#KlaRestaurantWeek: The Lawns
Since they moved to their new home on Acacia Avenue, a little more has changed at The Lawns than the location. The restaurant has retained its coastal influences and game dishes but morphed them to provide a more refined eating experience that is a feast for all the senses. This Restaurant Week they bring us a range of dishes from crocodile bacon to stuffed mushrooms and we have sampled some of their more outstanding numbers to give you a peek into what they have lined up.
Smoked Crocodile Soup
As mentioned before, The Lawns is renowned for their impressive spread of game dishes and they continue to live up to their reputation this Restaurant Week starting with this crocodile bacon based creamy broth. No, crocodile bacon isn’t crocodile meat wrapped in bacon, it is bacon made from a cut of smoked crocodile meat. The thick greenish-brown soup does not vie for smoothness points, remaining lumpy with zucchini, shallots, octopus and, of course, crocodile bacon; topped with garlic croutons and thin shards of deep-fried potato. Enjoy it with a toasted baguette.
Continuing the game theme is The Serengeti Platter, which includes medium-well-done cuts of Kudu, Springbok, Ostrich and Crocodile with labels attached to little wooden picks sticking out of them to indicate which is which. It is served with red wine juice and peppercorn sauce for gravy. Though the kudu and springbok taste like beef with some alterations to its DNA, the definite outlier in the bunch is the crocodile whose texture and flavour are in a league of their own. The grilled brown exterior is almost crunchy and gives way to a spongy interior with a slight smokiness that combines harmoniously with the red wine juice (despite being white meat). At this point, one begins to realise why portions of gourmet dishes seem so small; with multiple courses, it all adds up.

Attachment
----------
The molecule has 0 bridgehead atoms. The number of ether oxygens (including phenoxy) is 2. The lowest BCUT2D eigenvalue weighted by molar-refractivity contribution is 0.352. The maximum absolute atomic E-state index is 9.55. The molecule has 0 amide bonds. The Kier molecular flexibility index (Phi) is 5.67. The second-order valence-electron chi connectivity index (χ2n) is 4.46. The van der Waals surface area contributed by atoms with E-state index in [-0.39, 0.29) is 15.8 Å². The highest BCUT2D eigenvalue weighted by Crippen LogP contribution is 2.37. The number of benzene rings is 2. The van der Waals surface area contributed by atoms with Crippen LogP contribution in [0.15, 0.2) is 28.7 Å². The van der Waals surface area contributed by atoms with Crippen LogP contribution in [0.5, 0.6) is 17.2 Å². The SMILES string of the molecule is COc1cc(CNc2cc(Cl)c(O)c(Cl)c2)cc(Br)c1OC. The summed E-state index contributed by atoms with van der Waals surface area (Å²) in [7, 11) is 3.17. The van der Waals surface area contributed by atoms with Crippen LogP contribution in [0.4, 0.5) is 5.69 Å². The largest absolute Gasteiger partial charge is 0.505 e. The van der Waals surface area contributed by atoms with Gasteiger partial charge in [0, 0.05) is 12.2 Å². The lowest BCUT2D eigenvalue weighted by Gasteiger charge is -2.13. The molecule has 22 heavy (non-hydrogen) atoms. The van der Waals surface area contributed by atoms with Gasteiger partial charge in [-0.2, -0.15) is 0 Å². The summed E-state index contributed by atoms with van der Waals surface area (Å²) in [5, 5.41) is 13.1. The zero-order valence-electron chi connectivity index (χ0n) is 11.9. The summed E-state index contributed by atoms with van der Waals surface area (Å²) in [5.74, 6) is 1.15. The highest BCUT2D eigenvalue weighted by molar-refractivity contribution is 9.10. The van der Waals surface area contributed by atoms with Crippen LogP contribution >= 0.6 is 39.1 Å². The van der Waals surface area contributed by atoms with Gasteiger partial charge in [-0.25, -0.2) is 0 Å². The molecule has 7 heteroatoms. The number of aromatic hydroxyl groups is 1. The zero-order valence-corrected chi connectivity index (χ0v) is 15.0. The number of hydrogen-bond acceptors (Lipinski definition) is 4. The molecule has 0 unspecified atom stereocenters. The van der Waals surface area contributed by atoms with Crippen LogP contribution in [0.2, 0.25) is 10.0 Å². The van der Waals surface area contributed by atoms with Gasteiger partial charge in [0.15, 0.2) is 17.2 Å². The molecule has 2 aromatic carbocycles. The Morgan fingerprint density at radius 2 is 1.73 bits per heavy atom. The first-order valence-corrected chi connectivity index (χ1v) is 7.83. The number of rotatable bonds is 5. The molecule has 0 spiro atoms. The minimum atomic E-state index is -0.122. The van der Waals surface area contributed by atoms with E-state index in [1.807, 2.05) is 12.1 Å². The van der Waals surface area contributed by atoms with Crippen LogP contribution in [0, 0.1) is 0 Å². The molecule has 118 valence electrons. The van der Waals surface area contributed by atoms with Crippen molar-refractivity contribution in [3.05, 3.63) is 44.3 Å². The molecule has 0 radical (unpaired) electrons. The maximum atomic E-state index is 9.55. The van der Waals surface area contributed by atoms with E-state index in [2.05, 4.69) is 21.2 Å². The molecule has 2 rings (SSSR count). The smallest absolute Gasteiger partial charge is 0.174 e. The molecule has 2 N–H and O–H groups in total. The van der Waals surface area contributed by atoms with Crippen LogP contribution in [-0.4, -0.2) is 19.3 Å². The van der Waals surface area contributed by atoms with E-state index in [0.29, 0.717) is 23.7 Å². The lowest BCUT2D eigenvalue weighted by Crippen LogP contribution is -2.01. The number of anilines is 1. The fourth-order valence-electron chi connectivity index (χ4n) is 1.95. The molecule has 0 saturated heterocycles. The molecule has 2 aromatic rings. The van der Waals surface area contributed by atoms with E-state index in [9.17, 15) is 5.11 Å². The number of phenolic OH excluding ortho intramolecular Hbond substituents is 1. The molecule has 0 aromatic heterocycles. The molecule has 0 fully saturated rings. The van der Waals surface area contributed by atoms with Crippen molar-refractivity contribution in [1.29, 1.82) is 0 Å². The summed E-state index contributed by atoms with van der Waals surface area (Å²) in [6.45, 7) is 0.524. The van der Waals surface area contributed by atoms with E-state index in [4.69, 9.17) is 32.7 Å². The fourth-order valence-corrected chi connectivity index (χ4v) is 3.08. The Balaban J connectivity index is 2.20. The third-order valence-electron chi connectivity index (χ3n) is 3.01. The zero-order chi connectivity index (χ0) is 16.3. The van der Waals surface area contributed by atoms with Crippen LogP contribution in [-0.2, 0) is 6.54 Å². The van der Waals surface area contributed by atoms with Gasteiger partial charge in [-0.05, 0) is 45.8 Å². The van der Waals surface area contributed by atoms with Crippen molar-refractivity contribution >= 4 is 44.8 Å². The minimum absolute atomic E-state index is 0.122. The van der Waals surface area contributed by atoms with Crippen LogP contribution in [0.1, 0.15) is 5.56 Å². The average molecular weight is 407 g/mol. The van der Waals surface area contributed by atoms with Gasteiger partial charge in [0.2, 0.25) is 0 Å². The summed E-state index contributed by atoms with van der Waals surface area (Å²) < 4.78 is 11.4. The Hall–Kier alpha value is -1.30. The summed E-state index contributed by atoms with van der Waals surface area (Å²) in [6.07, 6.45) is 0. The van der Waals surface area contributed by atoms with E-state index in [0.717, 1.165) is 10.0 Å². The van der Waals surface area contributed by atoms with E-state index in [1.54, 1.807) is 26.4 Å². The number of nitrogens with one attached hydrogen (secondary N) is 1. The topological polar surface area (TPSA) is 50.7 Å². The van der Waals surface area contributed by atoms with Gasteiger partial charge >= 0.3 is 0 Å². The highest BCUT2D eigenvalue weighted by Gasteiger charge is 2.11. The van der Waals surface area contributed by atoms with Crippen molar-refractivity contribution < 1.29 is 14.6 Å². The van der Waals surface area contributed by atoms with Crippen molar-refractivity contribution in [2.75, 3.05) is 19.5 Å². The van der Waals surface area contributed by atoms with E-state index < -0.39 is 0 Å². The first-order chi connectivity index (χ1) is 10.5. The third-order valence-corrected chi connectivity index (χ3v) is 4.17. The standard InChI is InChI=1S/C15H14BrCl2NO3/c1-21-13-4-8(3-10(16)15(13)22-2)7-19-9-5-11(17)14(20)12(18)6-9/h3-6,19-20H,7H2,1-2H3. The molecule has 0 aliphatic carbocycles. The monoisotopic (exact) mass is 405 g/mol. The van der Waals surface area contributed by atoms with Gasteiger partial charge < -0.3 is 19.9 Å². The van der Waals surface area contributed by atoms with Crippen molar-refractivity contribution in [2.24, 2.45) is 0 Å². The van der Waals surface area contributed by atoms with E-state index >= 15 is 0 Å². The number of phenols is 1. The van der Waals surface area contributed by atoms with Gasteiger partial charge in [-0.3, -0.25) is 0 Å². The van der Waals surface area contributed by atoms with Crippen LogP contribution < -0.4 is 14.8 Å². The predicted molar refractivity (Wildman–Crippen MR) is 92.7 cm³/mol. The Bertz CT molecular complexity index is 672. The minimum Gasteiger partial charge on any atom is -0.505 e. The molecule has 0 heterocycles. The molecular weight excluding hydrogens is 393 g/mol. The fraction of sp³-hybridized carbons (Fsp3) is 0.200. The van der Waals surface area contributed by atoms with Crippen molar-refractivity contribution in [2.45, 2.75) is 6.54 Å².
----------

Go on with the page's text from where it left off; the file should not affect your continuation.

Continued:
If all that meat isn’t really your cup of tea, you may go with the Feta-stuffed Mushrooms coated in a yoghurt based dressing and baked in a tandoor (traditional Indian clay oven) and served on a yoghurt mint sauce with a tangy yellow basmati rice infused with cumin and mustard seeds instead. It’s a mouthful to say, and a mouthful to savour. The stuffed mushrooms are a savoury and spicy, carrying the heavy pungency without losing the slight woodiness that is their original flavour.
The rice, made yellow by turmeric and zesty by lemon juice enhances the spicier aspects of the mushrooms’ flavour profile. While many a Ugandan may consider a meal incomplete without meat, the fleshy, almost-chewy, almost-crunchy mushrooms pack enough flavour and texture to hold this dish down as the headlining act.
It is a vegetarian meal you do not have to be a vegetarian to enjoy.
Presentation is a really important aspect of The Lawns’ new culinary policy, and one realises this by the time they make it through the starter and main course and finally to the Liquid Brownie, one of their dessert items. In one corner of a disproportionately large white plate is a cuboid of fudge-like dark chocolate delicately crowned with a wafer thin slice of itself baked to a crisp. In the other corner is a scoop of vanilla ice cream connected to the chocolate brownie with a stream of chocolate sauce, caramel sauce and crushed coconut biscuit. The brownie happens to be more of the darker, slightly more bitter chocolate variety, but its lack of overt sweetness is more than made up for by the vanilla ice cream and caramel sauce.
Photography: Julius Caesar Kasujja